McCaw Hall was packed Friday night for the opening of Pacific Northwest Ballet’s 2012-13 season: not just for Cinderella (at McCaw Hall through September 30), but for a chance to see ballerina Patricia Barker on stage once more. Barker, who retired in 2007 after a 26-year career with the company, came back to act as Ringmaster in Jerome Robbins’ “Circus Polka.”
This little confection includes 48 child dancers from the PNB School, directed by the Ringmaster to music by Stravinsky, and they finish up in whatever formation fits the occasion. In this case, they arranged themselves, seemingly miraculously, into the number 40, for PNB’s 40th season.
All through this 40th year, retired dancers will come back for cameo appearances and in a few cases, a major one. Among these, Lucien Postlewaite and Noelani Pantastico return from Les Ballets de Monte Carlo in January to dance Roméo et Juliette again. Those who did not have the good fortune to see them dance this in 2008 should not miss this extraordinary experience.
Cinderella, choreographed by Kent Stowell to music of Prokofiev, with set designs by Tony Straiges, costumes by Martin Pakledinaz and lighting by Randall G. Chiarelli, had its debut here in 1994. It is a merging of superb costuming (these performances of Cinderella are being dedicated to the memory of Pakledinaz, who died this summer) and imaginative lighting, a couple of excellent sets with some seemingly disjointed parts, and workmanlike choreography with some fine staging. However, the whole works together as a sumptuous spectacle to gorgeous music.
Perhaps Stowell’s finest contribution is his first scene with the contrast between the sweet-natured Cinderella, and the two stepsisters who are rude, selfish, awkward and very funny, plus the parents and the parade of dressmakers, milliner, dancing master and so on who come to prepare the sisters for the ball. It’s lively and clever, setting the tone for what is to come.
Stowell created a stepsister role in 1994 for Marisa Albee, then a company soloist, who returned to reprise her role Friday. Since her retirement in 1998 she has been on the PNB School faculty but has clearly maintained her flexibility and timing. To spoof your career skills well, you need to be very good at them, and she and current corps member Jessika Anspach gave delightful performances Friday.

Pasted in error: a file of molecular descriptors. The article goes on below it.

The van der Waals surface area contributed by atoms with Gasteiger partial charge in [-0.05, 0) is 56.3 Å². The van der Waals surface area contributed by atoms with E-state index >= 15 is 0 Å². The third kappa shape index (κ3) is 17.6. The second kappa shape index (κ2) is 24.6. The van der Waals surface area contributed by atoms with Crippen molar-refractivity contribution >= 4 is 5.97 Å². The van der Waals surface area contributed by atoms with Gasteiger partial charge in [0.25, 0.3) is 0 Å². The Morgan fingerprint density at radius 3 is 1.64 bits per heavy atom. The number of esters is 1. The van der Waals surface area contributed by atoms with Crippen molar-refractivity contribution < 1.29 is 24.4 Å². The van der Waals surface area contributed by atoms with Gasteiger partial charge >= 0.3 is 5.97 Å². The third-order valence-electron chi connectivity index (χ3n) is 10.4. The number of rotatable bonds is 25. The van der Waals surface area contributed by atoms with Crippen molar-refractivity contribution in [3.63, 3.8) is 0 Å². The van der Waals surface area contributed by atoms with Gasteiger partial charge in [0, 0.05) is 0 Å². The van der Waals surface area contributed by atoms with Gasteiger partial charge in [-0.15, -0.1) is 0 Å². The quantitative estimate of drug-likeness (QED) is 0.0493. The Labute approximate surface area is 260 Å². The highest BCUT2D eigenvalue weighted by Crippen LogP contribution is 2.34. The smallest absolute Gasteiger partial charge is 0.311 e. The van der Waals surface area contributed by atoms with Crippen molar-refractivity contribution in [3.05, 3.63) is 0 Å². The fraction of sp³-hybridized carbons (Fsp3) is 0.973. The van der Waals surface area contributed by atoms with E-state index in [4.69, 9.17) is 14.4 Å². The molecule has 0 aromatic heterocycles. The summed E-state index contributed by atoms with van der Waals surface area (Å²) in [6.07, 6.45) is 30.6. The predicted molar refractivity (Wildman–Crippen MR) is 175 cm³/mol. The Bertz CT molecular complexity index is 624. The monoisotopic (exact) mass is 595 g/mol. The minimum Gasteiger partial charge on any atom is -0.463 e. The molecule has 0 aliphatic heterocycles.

The glory of the evening, though, must go to Carla Körbes as Cinderella. Her dancing seemed light as thistledown and effortlessly balanced as she seemed to float through her role. With tiny motions of her head or body, she conveyed her character as kind and warm, sometimes sad, often shy, yet clearly a girl of character and strength. She and her partner, Karel Cruz as the Prince, have that close rapport with each other which creates memorable duets.
Straiges sets the second scene outside a castle built over water in gloomy dusk, where the fairy godmother, Carrie Imler, and her fairy and children attendants dance. Pakledinaz’ costumes redeem this scene from a great deal of choreographic sameness. The dancers are in differently-shaded layers of blues, with two of four seasons in blue, one in raspberry and one in spring greens, and godmother in sparkling lavender. These colors shimmer and shift with movement in the light. Imler and the four season soloists acquitted themselves well, reminding me how deep this company is.
The sumptuous palace with the ballroom dancers all in scarlet gave more of this reminder, with the added enjoyment of a jester, Jonathan Porretta, in a role which suits him perfectly. With wonderful antics he runs interference to keep the two stepsisters and their mother away from the Prince. A long sequence of fast turns embellished by a little leap in the center, brought roars from the house for his achievement. One oddity in the scenery had the long allée of trees and forest in view behind the ballroom suddenly peopled with large marble sculptures floating around in the trees. It was hard to know what these symbolized.
It was in this scene that one could see the seamless partnering of Cruz and Korbes as, alone on the stage, they dance together and reach heights of expressively flowing movement.
In the remaining performances there will be different dancers taking the different roles, and their Cinderellas and Princes, their godmothers, stepsisters and jesters will each be different, but one of the pleasures of this production is the room for dancers to create their own characters, while Prokofiev’s music under the deft baton of Emil de Cou and the delectable eye candy will continue.